Hilarity Reigns in The Ops’ ‘Greater Tuna’


Hilarity Reigns in The Ops’ ‘Greater Tuna’
By Kim Kerr-Dearsley

The two-person cast of Greater Tuna handle an impressive 22 characters. (Photo: Larry Carroll).

There’s no denying the tremendous power of laughter. It’s a liberating, tension-releasing treat that makes us human and defines our species.

And for those of you in need of a good laugh right now – don’t we all, with all that’s going on out there in the real world! – the good folks behind Gravenhurst Opera House’s brilliant 2018 Summer Theatre season have just the thing: Greater Tuna.

Written by Jason Williams, Joe Sears, and Ed Howard, Greater Tuna is an hilarious look at the lives of the quirky residents of the fictitious town of Tuna, Texas. This wonderful comedy takes a magnifying glass to the small town and the often quite disturbing antics of those who live there, showing us the kind of things we could only otherwise imagine – and sometimes wish we hadn’t! – that go on behind closed doors and drawn curtains.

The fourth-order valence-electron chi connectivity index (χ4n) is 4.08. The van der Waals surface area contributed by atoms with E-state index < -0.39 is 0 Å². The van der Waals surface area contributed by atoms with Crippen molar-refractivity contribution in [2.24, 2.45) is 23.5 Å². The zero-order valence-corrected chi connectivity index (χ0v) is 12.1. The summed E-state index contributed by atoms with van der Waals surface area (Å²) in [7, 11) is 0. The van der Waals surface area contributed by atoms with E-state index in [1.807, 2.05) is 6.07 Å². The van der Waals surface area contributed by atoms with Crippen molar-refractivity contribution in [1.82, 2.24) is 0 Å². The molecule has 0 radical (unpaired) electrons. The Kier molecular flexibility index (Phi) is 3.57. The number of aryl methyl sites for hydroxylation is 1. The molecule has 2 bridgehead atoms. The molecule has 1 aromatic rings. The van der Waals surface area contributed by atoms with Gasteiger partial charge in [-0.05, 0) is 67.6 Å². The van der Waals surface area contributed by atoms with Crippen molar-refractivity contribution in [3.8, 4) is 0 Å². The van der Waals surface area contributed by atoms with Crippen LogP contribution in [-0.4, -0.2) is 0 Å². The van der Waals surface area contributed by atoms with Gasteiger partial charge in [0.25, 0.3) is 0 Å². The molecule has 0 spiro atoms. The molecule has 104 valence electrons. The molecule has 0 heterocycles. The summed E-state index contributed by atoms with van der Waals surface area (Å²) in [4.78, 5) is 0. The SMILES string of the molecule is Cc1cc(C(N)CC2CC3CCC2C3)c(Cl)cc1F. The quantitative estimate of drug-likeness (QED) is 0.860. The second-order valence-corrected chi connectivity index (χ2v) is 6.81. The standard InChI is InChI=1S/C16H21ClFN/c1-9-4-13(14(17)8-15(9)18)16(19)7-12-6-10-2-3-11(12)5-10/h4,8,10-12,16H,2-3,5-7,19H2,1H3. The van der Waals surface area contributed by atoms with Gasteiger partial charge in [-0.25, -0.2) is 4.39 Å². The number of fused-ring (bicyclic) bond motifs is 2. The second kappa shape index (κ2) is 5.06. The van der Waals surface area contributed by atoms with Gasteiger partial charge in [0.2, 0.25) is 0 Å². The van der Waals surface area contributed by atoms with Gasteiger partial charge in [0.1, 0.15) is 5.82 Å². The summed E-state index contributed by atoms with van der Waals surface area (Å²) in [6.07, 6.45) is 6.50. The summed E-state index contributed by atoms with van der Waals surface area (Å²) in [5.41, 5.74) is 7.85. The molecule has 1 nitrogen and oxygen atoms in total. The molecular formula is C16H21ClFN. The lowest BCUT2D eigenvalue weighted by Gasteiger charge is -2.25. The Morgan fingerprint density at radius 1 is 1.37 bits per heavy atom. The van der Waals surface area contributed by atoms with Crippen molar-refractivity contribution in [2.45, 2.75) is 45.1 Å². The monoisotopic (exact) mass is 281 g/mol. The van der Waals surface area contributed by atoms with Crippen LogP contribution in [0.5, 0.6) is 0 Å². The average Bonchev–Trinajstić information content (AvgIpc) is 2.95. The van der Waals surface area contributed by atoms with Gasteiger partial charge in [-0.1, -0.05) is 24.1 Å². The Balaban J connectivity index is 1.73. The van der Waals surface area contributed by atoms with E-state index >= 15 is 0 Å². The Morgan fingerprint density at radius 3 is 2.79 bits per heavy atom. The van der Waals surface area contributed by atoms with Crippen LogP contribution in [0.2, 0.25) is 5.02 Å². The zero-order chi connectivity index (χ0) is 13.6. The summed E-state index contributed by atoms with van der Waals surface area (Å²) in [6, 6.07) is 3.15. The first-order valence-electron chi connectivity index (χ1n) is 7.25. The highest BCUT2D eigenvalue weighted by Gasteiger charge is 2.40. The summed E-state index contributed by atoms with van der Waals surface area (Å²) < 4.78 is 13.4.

It’s done so well and so intimately by actors Robin Clipsham and Allie Dunbar, the production ‘s brilliant cast of two who play the entire town, dogs included – some 22 characters in total – that one’s left feeling a little like a nosey neighbour getting a thrill by peeking out through the curtains to see who was ‘goin’ to town’. This guilty pleasure is so effective and engrossing that you’ll be pinching yourself in order to remember none of it is, in fact, real.

Director Maja Ardal handles this funny farce deftly, dealing with the highly improbable situations the townsfolk get into with great skill, particularly when the subject matter deals with topics some might regard as a little ‘edgy’, though so much of it is especially relevant and topical, especially now.

Funny, fast, and a must-see, the Gravenhurst Opera House production of Greater Tuna runs until September 28th. For further details and tickets, visit www.GravenhurstOperaHouse.com.


Kim Kerr-Dearsley is a Muskoka-based freelance writer and theatregoer.




Comments are closed.